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Last checked: May 26, 2015
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Black Jack (ブラック・ジャック, Burakku Jakku) is a manga written and illustrated by Osamu Tezuka in the 1970s, dealing with the medical adventures of the title character, doctor Black Jack.
Black Jack consists of hundreds of short, self-contained episodes that are typically about 20 pages long. Black Jack has also been animated into an OVA, two television series (directed by Tezuka's son Makoto Tezuka) and two movies. Black Jack is Tezuka's third most famous manga, after Astro Boy and Kimba the White Lion. In 1977, it won the 1st Kodansha Manga Award for shōnen. About.com's Deb Aoki lists Black Jack as the best "re-issue of previously released material" of 2008.
Most of the episodes involve Black Jack doing some good deed, for which he rarely gets recognition — often curing the poor and destitute for free, or teaching the arrogant a lesson in humility. They sometimes end with a good, humane person enduring hardship, often unavoidable death, to save others.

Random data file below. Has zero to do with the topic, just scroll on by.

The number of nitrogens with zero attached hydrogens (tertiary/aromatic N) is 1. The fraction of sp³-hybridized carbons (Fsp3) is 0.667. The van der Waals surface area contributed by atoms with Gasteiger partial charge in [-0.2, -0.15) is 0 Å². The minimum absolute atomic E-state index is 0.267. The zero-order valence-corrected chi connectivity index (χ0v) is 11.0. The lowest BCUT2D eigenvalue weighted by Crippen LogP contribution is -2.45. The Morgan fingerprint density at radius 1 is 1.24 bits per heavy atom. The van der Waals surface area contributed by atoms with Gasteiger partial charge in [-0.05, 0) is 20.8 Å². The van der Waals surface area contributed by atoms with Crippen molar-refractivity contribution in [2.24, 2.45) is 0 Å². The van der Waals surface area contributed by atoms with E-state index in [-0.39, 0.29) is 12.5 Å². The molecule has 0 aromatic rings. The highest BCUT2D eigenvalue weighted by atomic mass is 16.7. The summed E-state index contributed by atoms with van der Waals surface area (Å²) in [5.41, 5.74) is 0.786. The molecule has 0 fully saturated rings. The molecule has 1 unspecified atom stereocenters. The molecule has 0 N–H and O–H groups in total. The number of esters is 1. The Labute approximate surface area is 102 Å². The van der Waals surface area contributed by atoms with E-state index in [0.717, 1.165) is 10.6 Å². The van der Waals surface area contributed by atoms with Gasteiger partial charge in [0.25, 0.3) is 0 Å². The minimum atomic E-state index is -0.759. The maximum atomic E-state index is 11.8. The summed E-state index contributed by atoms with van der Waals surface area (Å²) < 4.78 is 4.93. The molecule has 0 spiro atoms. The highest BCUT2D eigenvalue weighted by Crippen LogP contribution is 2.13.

Osamu Tezuka drew on his knowledge as a physician in writing Black Jack, and the manga contains frequent medical details. However, Tezuka chose to generally eschew medical plausibility in his manga: Black Jack is superhuman, regularly performing spectacular and impossible feats of surgical virtuosity, such as operating in absolute darkness completely from memory, operating on himself in the middle of the Australian outback surrounded by hungry dingoes, and transplanting body parts without any risk of rejection. (However, rejection is accounted for in some anime episodes.) The Black Jack stories also frequently include pseudoscience and science fiction elements. The manga also breaks the fourth wall from time to time; characters will comment that they only have a few pages to work in, or that a problem will be dealt with quickly 'because these stories are only about twenty pages long'. In at least one situation, characters literally run through and shatter several panel borders, and then complain that 'the small panels make it hard to run away'.